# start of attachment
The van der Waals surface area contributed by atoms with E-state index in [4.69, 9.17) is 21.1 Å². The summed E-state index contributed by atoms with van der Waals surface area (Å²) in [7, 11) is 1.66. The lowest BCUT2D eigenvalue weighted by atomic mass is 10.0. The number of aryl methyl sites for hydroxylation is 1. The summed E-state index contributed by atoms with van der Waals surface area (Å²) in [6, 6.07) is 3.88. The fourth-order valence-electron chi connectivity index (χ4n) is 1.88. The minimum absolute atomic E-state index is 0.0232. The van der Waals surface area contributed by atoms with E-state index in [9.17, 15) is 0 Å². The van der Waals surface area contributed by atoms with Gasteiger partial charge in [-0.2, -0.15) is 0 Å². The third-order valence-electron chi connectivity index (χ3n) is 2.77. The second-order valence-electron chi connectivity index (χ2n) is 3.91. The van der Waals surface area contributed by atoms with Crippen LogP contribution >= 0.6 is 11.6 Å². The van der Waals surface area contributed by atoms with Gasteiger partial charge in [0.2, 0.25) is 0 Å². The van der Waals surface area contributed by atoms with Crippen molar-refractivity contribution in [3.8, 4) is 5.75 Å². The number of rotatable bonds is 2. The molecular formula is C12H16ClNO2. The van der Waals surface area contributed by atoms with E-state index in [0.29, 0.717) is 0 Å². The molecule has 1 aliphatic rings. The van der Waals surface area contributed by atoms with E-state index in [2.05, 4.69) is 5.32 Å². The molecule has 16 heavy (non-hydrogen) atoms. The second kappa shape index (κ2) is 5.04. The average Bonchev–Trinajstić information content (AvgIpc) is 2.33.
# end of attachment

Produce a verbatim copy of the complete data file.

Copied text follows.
The van der Waals surface area contributed by atoms with E-state index in [4.69, 9.17) is 21.1 Å². The summed E-state index contributed by atoms with van der Waals surface area (Å²) in [7, 11) is 1.66. The lowest BCUT2D eigenvalue weighted by atomic mass is 10.0. The number of aryl methyl sites for hydroxylation is 1. The summed E-state index contributed by atoms with van der Waals surface area (Å²) in [6, 6.07) is 3.88. The fourth-order valence-electron chi connectivity index (χ4n) is 1.88. The minimum absolute atomic E-state index is 0.0232. The van der Waals surface area contributed by atoms with E-state index in [9.17, 15) is 0 Å². The van der Waals surface area contributed by atoms with Gasteiger partial charge in [-0.2, -0.15) is 0 Å². The third-order valence-electron chi connectivity index (χ3n) is 2.77. The second-order valence-electron chi connectivity index (χ2n) is 3.91. The van der Waals surface area contributed by atoms with Crippen LogP contribution >= 0.6 is 11.6 Å². The van der Waals surface area contributed by atoms with Gasteiger partial charge in [0.2, 0.25) is 0 Å². The van der Waals surface area contributed by atoms with Crippen molar-refractivity contribution in [3.8, 4) is 5.75 Å². The number of rotatable bonds is 2. The molecular formula is C12H16ClNO2. The van der Waals surface area contributed by atoms with E-state index in [0.29, 0.717) is 0 Å². The molecule has 1 aliphatic rings. The van der Waals surface area contributed by atoms with E-state index in [2.05, 4.69) is 5.32 Å². The molecule has 16 heavy (non-hydrogen) atoms. The second kappa shape index (κ2) is 5.04. The average Bonchev–Trinajstić information content (AvgIpc) is 2.33.